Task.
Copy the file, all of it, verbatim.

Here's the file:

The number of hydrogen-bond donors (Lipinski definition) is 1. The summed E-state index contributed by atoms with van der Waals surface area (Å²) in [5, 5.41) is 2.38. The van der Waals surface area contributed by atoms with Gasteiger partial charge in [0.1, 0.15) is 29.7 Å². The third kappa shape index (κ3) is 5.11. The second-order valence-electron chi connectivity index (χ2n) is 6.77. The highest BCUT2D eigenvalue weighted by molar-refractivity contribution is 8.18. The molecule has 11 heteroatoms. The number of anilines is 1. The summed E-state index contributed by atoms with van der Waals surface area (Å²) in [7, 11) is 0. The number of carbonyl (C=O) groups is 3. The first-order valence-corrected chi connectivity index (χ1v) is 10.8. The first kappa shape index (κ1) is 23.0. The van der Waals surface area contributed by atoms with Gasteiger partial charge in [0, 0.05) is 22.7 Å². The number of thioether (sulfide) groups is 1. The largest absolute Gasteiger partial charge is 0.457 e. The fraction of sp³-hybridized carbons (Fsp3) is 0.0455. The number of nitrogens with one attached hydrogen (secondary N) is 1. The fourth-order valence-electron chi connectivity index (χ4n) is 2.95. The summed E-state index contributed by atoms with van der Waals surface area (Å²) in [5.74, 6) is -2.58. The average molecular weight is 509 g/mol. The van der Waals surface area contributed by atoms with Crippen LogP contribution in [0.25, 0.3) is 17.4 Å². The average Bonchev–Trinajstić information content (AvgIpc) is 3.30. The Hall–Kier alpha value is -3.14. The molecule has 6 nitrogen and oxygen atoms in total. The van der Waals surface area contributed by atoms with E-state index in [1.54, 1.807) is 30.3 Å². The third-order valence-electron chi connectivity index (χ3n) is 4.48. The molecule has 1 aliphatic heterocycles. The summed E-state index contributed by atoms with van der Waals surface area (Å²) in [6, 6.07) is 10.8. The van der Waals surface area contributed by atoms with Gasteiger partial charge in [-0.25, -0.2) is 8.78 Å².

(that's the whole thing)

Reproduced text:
The number of hydrogen-bond donors (Lipinski definition) is 1. The summed E-state index contributed by atoms with van der Waals surface area (Å²) in [5, 5.41) is 2.38. The van der Waals surface area contributed by atoms with Gasteiger partial charge in [0.1, 0.15) is 29.7 Å². The third kappa shape index (κ3) is 5.11. The second-order valence-electron chi connectivity index (χ2n) is 6.77. The highest BCUT2D eigenvalue weighted by molar-refractivity contribution is 8.18. The molecule has 11 heteroatoms. The number of anilines is 1. The summed E-state index contributed by atoms with van der Waals surface area (Å²) in [7, 11) is 0. The number of carbonyl (C=O) groups is 3. The first-order valence-corrected chi connectivity index (χ1v) is 10.8. The first kappa shape index (κ1) is 23.0. The van der Waals surface area contributed by atoms with Gasteiger partial charge in [0, 0.05) is 22.7 Å². The number of thioether (sulfide) groups is 1. The largest absolute Gasteiger partial charge is 0.457 e. The fraction of sp³-hybridized carbons (Fsp3) is 0.0455. The number of nitrogens with one attached hydrogen (secondary N) is 1. The fourth-order valence-electron chi connectivity index (χ4n) is 2.95. The summed E-state index contributed by atoms with van der Waals surface area (Å²) in [5.74, 6) is -2.58. The average molecular weight is 509 g/mol. The van der Waals surface area contributed by atoms with Crippen LogP contribution in [0.25, 0.3) is 17.4 Å². The average Bonchev–Trinajstić information content (AvgIpc) is 3.30. The Hall–Kier alpha value is -3.14. The molecule has 6 nitrogen and oxygen atoms in total. The van der Waals surface area contributed by atoms with E-state index in [1.54, 1.807) is 30.3 Å². The third-order valence-electron chi connectivity index (χ3n) is 4.48. The molecule has 1 aliphatic heterocycles. The summed E-state index contributed by atoms with van der Waals surface area (Å²) in [6, 6.07) is 10.8. The van der Waals surface area contributed by atoms with Gasteiger partial charge in [-0.25, -0.2) is 8.78 Å².